LONDON – British house prices record another weaker than expected sales in November as Brexit deal weigh on house prices and growth in the UK economy. LONDON – British house prices record another weaker than expected report for November this morning according to figures published by mortgage lender Nationwide on Thursday as Brexit deal weigh on house prices and growth. which has slowed since last year’s Brexit vote, was , House prices rose 2.5 percent on the year, unchanged from the pace of growth in October. The median forecast in a Reuters poll of analysts had predicted house price inflation would pick up to 2.7 percent.
“The annual rate of house price growth remained stable in November at 2.5%. Nevertheless, annual growth remains within the 2-4% range that has prevailed since March. Low mortgage rates and healthy rates of employment growth are providing support for demand, but this is being partly offset by pressure on household incomes, which appears to be weighing on confidence. The lack of homes on the market is providing support to house prices.
“The decision in the Budget to abolish stamp duty (SDLT) for first time buyers purchasing a property up to £300,000 (with relief for those purchasing a property up to £500,000) is likely to have only a modest impact on overall demand. In many regions, first time buyers already paid little or no stamp duty as the price of the typical first time buyer property was below the previous threshold of £125,000.
“The focus on boosting house-building in the Budget is important, as a shortage of homes is a key reason why affordability is so stretched in large parts of the country. A wide range of measures were announced to deliver an additional 300,000 homes per year by the mid-2020s.
“The long timeframe reflects the scale of the challenge ahead, although there have been some encouraging signs that the number of homes has been rising faster than previously thought in recent years.
“Construction of new build properties is still too low – with completions in England over the past 12 months c13% below 2007 levels. But, the picture improves significantly if we add in new dwellings that have been created by converting larger homes into more units and those created by ‘change of use’, such as offices transformed into flats. Indeed, on this broader measure, the number of dwellings being created each year is now only 3% lower than the levels recorded in 2007 (even after accounting for demolitions).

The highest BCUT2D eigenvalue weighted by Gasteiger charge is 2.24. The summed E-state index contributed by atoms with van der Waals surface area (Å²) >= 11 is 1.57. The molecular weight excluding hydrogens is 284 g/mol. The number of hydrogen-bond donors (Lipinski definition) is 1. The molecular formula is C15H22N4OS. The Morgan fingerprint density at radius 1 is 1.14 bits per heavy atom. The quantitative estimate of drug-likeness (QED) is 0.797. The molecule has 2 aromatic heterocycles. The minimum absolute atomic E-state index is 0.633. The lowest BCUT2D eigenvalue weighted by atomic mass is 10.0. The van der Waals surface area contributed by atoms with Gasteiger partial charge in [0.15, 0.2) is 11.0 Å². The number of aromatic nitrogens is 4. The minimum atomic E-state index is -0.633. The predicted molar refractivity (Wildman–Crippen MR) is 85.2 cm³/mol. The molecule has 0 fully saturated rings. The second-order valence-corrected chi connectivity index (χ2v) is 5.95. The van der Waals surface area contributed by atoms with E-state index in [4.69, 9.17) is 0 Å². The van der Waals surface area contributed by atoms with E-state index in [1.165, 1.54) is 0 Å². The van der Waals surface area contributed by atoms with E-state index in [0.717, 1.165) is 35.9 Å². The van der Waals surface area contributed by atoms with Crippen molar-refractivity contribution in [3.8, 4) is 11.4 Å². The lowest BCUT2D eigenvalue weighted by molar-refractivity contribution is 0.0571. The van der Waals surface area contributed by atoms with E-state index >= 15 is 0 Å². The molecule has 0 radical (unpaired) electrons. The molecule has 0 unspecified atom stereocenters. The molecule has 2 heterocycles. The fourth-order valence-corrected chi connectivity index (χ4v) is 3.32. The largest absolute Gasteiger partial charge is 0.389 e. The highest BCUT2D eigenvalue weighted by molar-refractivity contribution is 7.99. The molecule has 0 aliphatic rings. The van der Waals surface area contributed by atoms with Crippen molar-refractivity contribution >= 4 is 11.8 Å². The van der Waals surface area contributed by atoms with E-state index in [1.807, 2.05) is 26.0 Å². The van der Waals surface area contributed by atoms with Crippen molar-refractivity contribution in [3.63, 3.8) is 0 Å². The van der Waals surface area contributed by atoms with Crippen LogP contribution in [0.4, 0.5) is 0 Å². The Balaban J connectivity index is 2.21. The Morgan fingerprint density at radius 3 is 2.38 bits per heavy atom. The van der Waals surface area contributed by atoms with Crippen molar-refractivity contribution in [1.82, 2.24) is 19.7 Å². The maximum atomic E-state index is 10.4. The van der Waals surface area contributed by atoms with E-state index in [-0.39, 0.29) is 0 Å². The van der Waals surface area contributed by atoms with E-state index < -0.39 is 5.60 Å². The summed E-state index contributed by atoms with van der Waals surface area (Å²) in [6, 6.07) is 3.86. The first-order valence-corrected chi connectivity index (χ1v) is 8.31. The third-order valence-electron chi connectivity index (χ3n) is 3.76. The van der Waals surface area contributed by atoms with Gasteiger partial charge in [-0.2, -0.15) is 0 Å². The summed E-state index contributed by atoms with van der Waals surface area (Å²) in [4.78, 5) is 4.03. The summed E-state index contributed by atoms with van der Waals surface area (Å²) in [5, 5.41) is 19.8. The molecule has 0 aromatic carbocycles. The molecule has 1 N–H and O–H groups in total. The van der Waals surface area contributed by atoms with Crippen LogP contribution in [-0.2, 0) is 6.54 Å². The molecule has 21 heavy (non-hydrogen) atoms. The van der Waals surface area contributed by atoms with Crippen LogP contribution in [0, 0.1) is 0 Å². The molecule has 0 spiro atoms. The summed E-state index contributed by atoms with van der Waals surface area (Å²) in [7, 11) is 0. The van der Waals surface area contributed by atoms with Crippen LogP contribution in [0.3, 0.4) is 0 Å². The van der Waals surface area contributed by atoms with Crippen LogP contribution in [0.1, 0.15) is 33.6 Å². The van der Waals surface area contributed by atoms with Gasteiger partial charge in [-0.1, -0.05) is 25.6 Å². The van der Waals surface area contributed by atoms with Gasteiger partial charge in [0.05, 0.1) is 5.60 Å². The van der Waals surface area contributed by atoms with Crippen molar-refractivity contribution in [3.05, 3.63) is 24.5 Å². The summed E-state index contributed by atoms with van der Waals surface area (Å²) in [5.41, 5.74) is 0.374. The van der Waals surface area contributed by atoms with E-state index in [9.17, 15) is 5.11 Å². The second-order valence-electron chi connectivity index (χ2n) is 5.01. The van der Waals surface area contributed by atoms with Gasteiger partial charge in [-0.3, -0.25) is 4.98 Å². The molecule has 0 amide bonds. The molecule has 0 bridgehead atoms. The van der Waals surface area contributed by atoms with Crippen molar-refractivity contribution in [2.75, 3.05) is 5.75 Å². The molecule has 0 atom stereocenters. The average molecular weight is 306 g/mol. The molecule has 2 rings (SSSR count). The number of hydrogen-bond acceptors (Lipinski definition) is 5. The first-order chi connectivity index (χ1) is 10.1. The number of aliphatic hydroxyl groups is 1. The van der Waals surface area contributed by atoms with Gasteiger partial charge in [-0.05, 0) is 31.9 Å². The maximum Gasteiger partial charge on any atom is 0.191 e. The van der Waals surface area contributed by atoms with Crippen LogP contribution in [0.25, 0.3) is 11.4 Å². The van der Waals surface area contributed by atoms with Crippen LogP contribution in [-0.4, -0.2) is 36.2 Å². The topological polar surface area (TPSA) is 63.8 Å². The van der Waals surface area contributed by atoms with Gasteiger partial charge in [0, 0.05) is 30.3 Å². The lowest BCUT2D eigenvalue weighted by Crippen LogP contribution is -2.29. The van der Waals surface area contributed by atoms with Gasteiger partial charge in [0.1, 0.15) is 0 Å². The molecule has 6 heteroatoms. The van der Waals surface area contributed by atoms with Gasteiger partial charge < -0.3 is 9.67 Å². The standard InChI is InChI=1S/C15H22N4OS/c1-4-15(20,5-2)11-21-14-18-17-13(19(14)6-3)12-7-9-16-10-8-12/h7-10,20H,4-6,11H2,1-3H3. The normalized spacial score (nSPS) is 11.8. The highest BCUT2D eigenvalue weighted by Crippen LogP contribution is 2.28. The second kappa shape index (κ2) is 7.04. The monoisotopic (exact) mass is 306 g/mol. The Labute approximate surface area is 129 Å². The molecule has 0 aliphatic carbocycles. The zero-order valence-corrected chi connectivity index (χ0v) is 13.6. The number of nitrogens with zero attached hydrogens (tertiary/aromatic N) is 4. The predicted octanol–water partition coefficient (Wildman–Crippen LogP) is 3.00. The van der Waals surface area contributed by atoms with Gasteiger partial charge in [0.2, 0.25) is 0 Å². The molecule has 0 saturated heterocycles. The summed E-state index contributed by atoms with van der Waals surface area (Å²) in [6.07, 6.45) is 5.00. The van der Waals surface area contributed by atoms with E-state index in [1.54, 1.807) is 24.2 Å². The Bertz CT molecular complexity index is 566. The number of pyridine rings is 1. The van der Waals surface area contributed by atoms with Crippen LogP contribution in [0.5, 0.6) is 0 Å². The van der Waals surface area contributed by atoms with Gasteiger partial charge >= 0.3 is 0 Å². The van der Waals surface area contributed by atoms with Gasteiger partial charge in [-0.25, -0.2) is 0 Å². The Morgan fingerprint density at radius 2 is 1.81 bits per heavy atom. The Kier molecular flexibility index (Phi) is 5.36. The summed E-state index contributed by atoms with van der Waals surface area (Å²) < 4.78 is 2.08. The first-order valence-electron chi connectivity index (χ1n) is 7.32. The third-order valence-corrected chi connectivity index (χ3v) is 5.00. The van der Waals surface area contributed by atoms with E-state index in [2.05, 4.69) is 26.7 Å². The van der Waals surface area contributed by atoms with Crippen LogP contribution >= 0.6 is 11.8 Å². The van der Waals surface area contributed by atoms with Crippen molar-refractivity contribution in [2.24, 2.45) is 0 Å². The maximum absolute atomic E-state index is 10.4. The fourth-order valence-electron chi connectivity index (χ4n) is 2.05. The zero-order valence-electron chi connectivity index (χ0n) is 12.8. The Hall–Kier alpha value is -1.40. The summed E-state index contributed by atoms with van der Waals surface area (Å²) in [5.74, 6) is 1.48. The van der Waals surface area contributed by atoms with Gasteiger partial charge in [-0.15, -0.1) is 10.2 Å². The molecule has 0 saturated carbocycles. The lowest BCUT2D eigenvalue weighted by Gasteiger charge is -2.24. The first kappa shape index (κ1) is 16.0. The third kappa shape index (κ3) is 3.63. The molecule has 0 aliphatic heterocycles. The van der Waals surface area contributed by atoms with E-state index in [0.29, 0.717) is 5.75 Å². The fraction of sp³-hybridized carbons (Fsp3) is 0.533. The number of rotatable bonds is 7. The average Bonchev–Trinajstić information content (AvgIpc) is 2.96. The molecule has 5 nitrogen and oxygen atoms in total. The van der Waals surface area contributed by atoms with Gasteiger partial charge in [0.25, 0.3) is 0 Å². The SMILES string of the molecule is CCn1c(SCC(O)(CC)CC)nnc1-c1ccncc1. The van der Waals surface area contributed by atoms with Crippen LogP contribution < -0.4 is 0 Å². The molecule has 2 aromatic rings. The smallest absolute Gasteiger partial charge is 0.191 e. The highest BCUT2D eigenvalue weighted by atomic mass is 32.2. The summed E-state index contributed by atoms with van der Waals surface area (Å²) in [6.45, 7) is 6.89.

“Interestingly, it is ‘change of use’ of buildings – i.e. from shops, offices and other commercial purposes, to homes – which is providing the biggest boost, driven by a shift in government policy. From 2014, automatic permitted development rights were granted to convert offices into residential properties. Since then, so called ‘change of use’ additions to housing have nearly doubled, from c20,000 in 2006/07 to 37,000 in 2016/17. Of these, about 18,000 were granted under the new permitted development rights.
“This policy change has provided a particularly strong boost to housing supply in London, where the increase in dwellings each year is now 22% higher than at the 2007/08 peak (see chart on the next page).
“In London, homes created by ‘change of use’ accounted over a fifth of new dwellings added in the capital in 2016/17, well above the 16% recorded in the rest of England (i.e. excluding London).
“While across the UK the price of housing and residential land is higher than the price of commercial property and commercial land, in London the gap is sufficiently large to dwarf conversion costs and make the developments very profitable.
“Other cities with expensive housing and limited supply also appear to be benefiting from the policy change. For example, in Bristol, net change of use accounted for the majority of new housing supply in 2016/17, with 1,040 additions from ‘change of use’ versus 900 new builds.
“While this is an encouraging development, we shouldn’t overstate its significance. The growth in ‘change of use’ may well slow in future years, as developers have probably converted the easiest sites and the stock of suitable commercial property will reduce. The quality and long-term suitability of some of these changes of use remains to be seen.
“Therefore, while the recent data is encouraging, there is still a lot that remains to be done in tackling the UK’s housing supply issues. For this reason, the focus in the Budget on increasing supply of homes in the year ahead was encouraging.”
On the month, prices rose 0.1 percent, slowing from an increase of 0.2 percent in October, Nationwide said. The Reuters poll had predicted a monthly increase of 0.2 percent.
In conclusion, while the Brexit deal continues to falter the uncertainty looming over business future and personal finances will not wane. This was certainly not a future many brexitiers would have voted for.